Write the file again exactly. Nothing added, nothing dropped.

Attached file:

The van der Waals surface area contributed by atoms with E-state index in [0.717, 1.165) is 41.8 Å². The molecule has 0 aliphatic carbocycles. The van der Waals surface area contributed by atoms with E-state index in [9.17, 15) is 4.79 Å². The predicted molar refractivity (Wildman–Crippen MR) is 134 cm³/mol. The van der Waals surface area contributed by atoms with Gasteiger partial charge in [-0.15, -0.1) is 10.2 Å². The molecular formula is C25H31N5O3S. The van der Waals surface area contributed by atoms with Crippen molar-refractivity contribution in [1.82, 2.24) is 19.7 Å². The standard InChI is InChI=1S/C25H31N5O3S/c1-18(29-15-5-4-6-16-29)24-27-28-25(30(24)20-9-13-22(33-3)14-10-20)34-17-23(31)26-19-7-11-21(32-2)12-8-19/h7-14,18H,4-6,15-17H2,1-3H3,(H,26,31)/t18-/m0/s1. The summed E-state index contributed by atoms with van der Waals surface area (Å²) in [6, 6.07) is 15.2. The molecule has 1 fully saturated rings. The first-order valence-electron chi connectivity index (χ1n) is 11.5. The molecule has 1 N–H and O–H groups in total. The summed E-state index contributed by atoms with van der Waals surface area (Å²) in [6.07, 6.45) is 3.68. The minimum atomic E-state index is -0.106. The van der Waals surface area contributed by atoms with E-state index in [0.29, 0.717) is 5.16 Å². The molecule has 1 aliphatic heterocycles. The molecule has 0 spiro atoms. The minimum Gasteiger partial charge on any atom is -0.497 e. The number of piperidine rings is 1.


The van der Waals surface area contributed by atoms with E-state index in [0.717, 1.165) is 41.8 Å². The molecule has 0 aliphatic carbocycles. The van der Waals surface area contributed by atoms with E-state index in [9.17, 15) is 4.79 Å². The predicted molar refractivity (Wildman–Crippen MR) is 134 cm³/mol. The van der Waals surface area contributed by atoms with Gasteiger partial charge in [-0.15, -0.1) is 10.2 Å². The molecular formula is C25H31N5O3S. The van der Waals surface area contributed by atoms with Crippen molar-refractivity contribution in [1.82, 2.24) is 19.7 Å². The standard InChI is InChI=1S/C25H31N5O3S/c1-18(29-15-5-4-6-16-29)24-27-28-25(30(24)20-9-13-22(33-3)14-10-20)34-17-23(31)26-19-7-11-21(32-2)12-8-19/h7-14,18H,4-6,15-17H2,1-3H3,(H,26,31)/t18-/m0/s1. The summed E-state index contributed by atoms with van der Waals surface area (Å²) in [6, 6.07) is 15.2. The molecule has 1 fully saturated rings. The first-order valence-electron chi connectivity index (χ1n) is 11.5. The molecule has 1 N–H and O–H groups in total. The summed E-state index contributed by atoms with van der Waals surface area (Å²) in [6.07, 6.45) is 3.68. The minimum atomic E-state index is -0.106. The van der Waals surface area contributed by atoms with E-state index in [0.29, 0.717) is 5.16 Å². The molecule has 1 aliphatic heterocycles. The molecule has 0 spiro atoms. The minimum Gasteiger partial charge on any atom is -0.497 e. The number of piperidine rings is 1.